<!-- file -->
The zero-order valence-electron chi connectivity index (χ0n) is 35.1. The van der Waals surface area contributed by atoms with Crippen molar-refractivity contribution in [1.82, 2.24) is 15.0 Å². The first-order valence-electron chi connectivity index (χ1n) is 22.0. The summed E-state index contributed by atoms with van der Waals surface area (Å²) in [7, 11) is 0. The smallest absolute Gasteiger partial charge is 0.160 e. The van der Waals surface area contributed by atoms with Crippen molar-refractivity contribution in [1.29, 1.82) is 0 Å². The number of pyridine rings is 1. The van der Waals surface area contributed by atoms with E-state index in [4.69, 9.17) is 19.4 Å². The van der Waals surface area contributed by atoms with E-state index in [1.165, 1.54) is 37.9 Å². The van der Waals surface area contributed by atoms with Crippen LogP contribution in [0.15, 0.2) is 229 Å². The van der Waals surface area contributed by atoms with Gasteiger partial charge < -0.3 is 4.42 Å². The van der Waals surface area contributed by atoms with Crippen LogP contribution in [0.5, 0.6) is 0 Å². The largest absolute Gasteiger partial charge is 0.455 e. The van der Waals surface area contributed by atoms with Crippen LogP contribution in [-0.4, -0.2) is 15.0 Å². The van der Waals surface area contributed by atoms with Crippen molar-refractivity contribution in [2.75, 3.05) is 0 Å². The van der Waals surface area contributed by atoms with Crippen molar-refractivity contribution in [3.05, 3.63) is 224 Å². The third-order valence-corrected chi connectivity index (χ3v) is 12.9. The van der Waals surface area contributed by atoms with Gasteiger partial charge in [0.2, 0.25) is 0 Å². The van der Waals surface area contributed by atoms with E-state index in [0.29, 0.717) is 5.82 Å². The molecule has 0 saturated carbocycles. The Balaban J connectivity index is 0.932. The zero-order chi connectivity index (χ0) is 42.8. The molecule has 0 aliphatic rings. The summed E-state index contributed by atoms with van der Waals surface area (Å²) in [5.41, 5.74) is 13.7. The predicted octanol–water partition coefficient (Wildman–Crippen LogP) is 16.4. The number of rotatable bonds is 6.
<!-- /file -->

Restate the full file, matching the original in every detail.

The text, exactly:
The zero-order valence-electron chi connectivity index (χ0n) is 35.1. The van der Waals surface area contributed by atoms with Crippen molar-refractivity contribution in [1.82, 2.24) is 15.0 Å². The first-order valence-electron chi connectivity index (χ1n) is 22.0. The summed E-state index contributed by atoms with van der Waals surface area (Å²) in [7, 11) is 0. The smallest absolute Gasteiger partial charge is 0.160 e. The van der Waals surface area contributed by atoms with Crippen molar-refractivity contribution in [1.29, 1.82) is 0 Å². The number of pyridine rings is 1. The van der Waals surface area contributed by atoms with E-state index in [4.69, 9.17) is 19.4 Å². The van der Waals surface area contributed by atoms with E-state index in [1.165, 1.54) is 37.9 Å². The van der Waals surface area contributed by atoms with Crippen LogP contribution in [0.15, 0.2) is 229 Å². The van der Waals surface area contributed by atoms with Gasteiger partial charge < -0.3 is 4.42 Å². The van der Waals surface area contributed by atoms with Crippen LogP contribution in [0.5, 0.6) is 0 Å². The largest absolute Gasteiger partial charge is 0.455 e. The van der Waals surface area contributed by atoms with Crippen LogP contribution in [-0.4, -0.2) is 15.0 Å². The van der Waals surface area contributed by atoms with Crippen molar-refractivity contribution in [2.75, 3.05) is 0 Å². The van der Waals surface area contributed by atoms with Crippen molar-refractivity contribution in [3.05, 3.63) is 224 Å². The third-order valence-corrected chi connectivity index (χ3v) is 12.9. The van der Waals surface area contributed by atoms with Gasteiger partial charge in [0.2, 0.25) is 0 Å². The van der Waals surface area contributed by atoms with E-state index in [0.29, 0.717) is 5.82 Å². The molecule has 0 saturated carbocycles. The Balaban J connectivity index is 0.932. The zero-order chi connectivity index (χ0) is 42.8. The molecule has 0 aliphatic rings. The summed E-state index contributed by atoms with van der Waals surface area (Å²) in [5.41, 5.74) is 13.7. The predicted octanol–water partition coefficient (Wildman–Crippen LogP) is 16.4. The number of rotatable bonds is 6.